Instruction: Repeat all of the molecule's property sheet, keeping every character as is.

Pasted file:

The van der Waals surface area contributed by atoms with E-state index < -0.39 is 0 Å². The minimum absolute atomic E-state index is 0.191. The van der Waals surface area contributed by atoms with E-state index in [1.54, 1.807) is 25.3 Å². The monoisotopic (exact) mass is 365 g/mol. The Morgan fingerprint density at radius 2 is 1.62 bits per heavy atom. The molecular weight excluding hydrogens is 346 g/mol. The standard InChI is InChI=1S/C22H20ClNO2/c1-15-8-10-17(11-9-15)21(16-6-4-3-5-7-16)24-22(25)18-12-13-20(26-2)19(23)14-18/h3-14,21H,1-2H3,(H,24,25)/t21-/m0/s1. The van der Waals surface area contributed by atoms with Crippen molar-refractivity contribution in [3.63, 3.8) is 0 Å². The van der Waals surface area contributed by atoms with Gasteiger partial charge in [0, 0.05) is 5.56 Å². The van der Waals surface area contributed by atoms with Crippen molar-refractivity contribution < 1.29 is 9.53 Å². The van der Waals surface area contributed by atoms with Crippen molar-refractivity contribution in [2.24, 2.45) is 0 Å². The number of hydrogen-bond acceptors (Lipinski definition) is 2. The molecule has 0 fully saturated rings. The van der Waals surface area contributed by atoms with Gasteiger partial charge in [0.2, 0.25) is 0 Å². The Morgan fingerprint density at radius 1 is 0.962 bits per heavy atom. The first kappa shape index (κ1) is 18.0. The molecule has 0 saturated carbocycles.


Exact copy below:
The van der Waals surface area contributed by atoms with E-state index < -0.39 is 0 Å². The minimum absolute atomic E-state index is 0.191. The van der Waals surface area contributed by atoms with E-state index in [1.54, 1.807) is 25.3 Å². The monoisotopic (exact) mass is 365 g/mol. The Morgan fingerprint density at radius 2 is 1.62 bits per heavy atom. The molecular weight excluding hydrogens is 346 g/mol. The standard InChI is InChI=1S/C22H20ClNO2/c1-15-8-10-17(11-9-15)21(16-6-4-3-5-7-16)24-22(25)18-12-13-20(26-2)19(23)14-18/h3-14,21H,1-2H3,(H,24,25)/t21-/m0/s1. The van der Waals surface area contributed by atoms with Crippen molar-refractivity contribution in [3.63, 3.8) is 0 Å². The van der Waals surface area contributed by atoms with Gasteiger partial charge in [0, 0.05) is 5.56 Å². The van der Waals surface area contributed by atoms with Crippen molar-refractivity contribution < 1.29 is 9.53 Å². The van der Waals surface area contributed by atoms with Crippen molar-refractivity contribution in [2.24, 2.45) is 0 Å². The number of hydrogen-bond acceptors (Lipinski definition) is 2. The molecule has 0 fully saturated rings. The van der Waals surface area contributed by atoms with Gasteiger partial charge in [0.2, 0.25) is 0 Å². The Morgan fingerprint density at radius 1 is 0.962 bits per heavy atom. The first kappa shape index (κ1) is 18.0. The molecule has 0 saturated carbocycles.